Whether you are looking to adopt, or unexpected circumstances have you needing to surrender, the shelter you pick matters! Different shelters deal with their dogs in different ways. Understanding more about the type of shelters out there will help you to be able to decide where to go, whether you are adding or subtracting from your family.
At no time has dog adoption been more popular than now. This comes as no surprise, as dog overpopulation is well documented on social media. If you're thinking of adding a new-to-you furbaby to your home, there are some things you should keep in mind when picking a shelter to adopt from. For those needing to surrender an animal due to unforeseen occurrences, the type of institution that you leave your pup at will greatly determine how likely your four-legged friend is able to find a happy new home. Shelters are known by a few different labels, which we will now delve into.
It's not too shocking that most establishments will not advertise “Kill Shelter” on their front doors. The more tasteful title that indicates a shelter is not against using euthanasia is “Open Admission”. This means that all surrenders are taken in, with absolutely no screening process necessary. All sick, aggressive and old dogs are accepted. These shelters get crowded fast, and to make space for new animals, those that have been around for too long are often put down.
If you're looking to adopt, an open admission shelter has dogs who need help the most, but are likely to come with little to no background information. This makes these types of adoptions riskier. In the unhappy event that you need to surrender your dog, an open admission shelter would probably be your last choice, as most owners do not like the idea of euthanasia being a possibility.
Low Kill Shelters
These institutions are known as “Limited Admission” shelters. Appointments are needed to surrender a dog, sometimes being booked over a month in advance. Because these places save euthanasia for extreme cases of sickness or dangerous behavior, they tend to have less space. At the appointment, you will be asked many questions about the dog’s background and health history. Those wishing to adopt from these shelters will also need an appointment and will have to qualify before being allowed to adopt an animal.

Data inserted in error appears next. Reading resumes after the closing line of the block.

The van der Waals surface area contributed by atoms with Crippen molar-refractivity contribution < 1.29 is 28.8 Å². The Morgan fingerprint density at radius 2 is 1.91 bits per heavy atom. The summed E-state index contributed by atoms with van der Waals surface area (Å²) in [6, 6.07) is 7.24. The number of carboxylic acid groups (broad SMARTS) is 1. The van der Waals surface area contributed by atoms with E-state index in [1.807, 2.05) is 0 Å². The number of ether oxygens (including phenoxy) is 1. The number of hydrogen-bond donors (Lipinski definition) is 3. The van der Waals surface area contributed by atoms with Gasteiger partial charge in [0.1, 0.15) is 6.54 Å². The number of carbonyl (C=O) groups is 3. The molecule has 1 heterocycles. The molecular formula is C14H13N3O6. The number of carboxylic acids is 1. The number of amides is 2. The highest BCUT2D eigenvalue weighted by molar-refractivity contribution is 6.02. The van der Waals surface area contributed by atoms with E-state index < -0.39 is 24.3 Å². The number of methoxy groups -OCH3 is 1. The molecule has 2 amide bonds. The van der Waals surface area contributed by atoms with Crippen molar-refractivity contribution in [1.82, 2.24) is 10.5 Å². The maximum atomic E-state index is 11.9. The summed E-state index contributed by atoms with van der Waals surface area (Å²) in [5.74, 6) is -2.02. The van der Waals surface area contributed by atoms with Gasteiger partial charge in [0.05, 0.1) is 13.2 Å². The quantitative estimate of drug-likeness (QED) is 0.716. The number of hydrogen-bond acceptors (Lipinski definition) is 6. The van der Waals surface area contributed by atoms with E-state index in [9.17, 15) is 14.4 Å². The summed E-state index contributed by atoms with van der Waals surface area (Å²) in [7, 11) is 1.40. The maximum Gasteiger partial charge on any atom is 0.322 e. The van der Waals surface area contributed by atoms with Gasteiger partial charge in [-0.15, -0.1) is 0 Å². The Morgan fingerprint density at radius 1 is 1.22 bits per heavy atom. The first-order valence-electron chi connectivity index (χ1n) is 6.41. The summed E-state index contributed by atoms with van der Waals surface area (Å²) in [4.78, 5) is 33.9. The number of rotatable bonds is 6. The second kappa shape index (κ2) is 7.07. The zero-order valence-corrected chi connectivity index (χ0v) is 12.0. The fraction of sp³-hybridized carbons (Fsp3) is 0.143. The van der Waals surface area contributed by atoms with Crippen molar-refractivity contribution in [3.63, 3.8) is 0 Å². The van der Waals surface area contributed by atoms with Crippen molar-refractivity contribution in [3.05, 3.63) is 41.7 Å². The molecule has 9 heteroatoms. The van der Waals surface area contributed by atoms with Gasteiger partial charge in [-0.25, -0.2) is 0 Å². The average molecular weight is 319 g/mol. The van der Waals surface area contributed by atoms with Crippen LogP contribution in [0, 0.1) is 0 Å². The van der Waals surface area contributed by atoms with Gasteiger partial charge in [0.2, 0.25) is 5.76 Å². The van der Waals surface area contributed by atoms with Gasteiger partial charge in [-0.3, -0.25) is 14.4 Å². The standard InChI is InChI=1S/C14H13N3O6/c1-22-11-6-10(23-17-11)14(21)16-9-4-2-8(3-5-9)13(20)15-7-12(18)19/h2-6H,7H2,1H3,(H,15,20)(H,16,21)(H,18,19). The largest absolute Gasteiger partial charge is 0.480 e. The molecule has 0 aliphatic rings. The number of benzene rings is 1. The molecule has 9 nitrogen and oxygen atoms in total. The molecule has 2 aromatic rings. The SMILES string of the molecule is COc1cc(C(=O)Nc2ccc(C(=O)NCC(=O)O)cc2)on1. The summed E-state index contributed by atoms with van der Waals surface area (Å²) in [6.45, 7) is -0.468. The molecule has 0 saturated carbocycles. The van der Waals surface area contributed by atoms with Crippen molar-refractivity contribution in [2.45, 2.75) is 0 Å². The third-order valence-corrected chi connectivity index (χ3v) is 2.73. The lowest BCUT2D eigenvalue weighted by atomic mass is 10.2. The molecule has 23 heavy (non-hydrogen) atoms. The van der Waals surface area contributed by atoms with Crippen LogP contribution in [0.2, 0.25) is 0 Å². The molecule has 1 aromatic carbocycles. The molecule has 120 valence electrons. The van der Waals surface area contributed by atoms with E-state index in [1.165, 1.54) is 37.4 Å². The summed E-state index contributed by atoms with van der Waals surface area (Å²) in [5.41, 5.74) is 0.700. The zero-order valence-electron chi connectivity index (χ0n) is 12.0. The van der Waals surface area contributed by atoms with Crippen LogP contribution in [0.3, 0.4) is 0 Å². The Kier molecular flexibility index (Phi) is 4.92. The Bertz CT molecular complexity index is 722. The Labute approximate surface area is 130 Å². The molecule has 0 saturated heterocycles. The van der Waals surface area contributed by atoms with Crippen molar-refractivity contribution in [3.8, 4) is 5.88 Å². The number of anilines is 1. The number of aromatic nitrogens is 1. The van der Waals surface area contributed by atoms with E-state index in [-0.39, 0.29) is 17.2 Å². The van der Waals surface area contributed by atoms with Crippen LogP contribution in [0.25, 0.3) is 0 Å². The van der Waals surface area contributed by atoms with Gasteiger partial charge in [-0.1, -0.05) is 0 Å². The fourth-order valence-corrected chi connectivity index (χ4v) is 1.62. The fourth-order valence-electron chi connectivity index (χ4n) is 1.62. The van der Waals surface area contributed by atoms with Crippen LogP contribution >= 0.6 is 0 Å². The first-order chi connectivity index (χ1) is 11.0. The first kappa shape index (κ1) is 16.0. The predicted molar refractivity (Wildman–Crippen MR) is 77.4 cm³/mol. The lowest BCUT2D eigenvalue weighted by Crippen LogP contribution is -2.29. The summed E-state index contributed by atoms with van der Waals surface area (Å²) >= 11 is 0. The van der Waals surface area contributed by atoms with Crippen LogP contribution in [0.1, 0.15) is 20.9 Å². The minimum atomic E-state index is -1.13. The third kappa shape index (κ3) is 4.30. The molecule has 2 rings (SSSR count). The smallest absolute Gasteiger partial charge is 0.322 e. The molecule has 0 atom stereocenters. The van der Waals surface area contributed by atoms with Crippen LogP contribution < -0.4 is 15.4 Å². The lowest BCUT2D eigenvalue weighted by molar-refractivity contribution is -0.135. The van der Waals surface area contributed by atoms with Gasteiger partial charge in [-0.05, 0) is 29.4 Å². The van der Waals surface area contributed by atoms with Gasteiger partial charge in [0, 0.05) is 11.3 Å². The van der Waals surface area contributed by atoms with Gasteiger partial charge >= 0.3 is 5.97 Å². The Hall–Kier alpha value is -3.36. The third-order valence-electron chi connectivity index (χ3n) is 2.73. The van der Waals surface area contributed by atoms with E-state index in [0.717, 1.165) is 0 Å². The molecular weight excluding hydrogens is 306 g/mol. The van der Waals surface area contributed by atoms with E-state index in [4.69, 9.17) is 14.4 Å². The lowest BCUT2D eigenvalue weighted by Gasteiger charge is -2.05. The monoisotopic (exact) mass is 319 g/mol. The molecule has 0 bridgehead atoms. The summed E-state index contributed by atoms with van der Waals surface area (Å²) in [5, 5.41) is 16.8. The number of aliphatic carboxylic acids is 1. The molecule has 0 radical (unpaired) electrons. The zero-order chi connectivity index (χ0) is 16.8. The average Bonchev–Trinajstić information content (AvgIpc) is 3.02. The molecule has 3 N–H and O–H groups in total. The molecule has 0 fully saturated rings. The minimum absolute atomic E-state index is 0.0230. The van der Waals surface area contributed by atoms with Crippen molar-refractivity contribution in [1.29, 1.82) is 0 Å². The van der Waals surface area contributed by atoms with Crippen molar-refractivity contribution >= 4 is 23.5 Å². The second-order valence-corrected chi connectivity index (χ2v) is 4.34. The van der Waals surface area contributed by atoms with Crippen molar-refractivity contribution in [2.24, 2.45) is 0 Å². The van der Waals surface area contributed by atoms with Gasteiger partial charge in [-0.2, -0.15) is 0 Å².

No Kill Shelters
No Kill Shelters are the most elite of them all. They are also known as “Limited Admission” shelters, however, they are likely to openly advertise their no-kill policies. The facility will most often have no euthanizing equipment on site. Dogs that are being turned in will face a rigorous screening process. Dogs deemed difficult to re-home will be rejected, as the goal of these shelters is to help dogs find forever homes. If a dog that is surrendered turns out to be a problem animal, they will have to be transferred to another shelter that conducts euthanasia.
If you're looking for a healthy, happy animal that comes with extensive information, a no kill shelter is probably best for you. They take matching a dog to an owner seriously, and will go the extra mile to ensure that you will be good to the dog and that the dog will fit in with your lifestyle.
Making the Choice
Reputable shelters have no problem being open with their policies. If a shelter is hesitant to answer your questions, you may not want to deal with them further. The more that a shelter is able to tell you about the dogs it houses, the better chance you have of finding a good match for your family. Temperament testing is one way that many shelters assess rescue dogs. These tests help determine whether an animal is shy, aggressive, playful or fearful. Knowing a dog's behavioral tendencies can give potential owners a good idea whether it'll be a good fit or not. On the other end of the scale, if for some reason, you have to surrender your dog you want to be sure you are placing them where they have the best chance at being re-homed.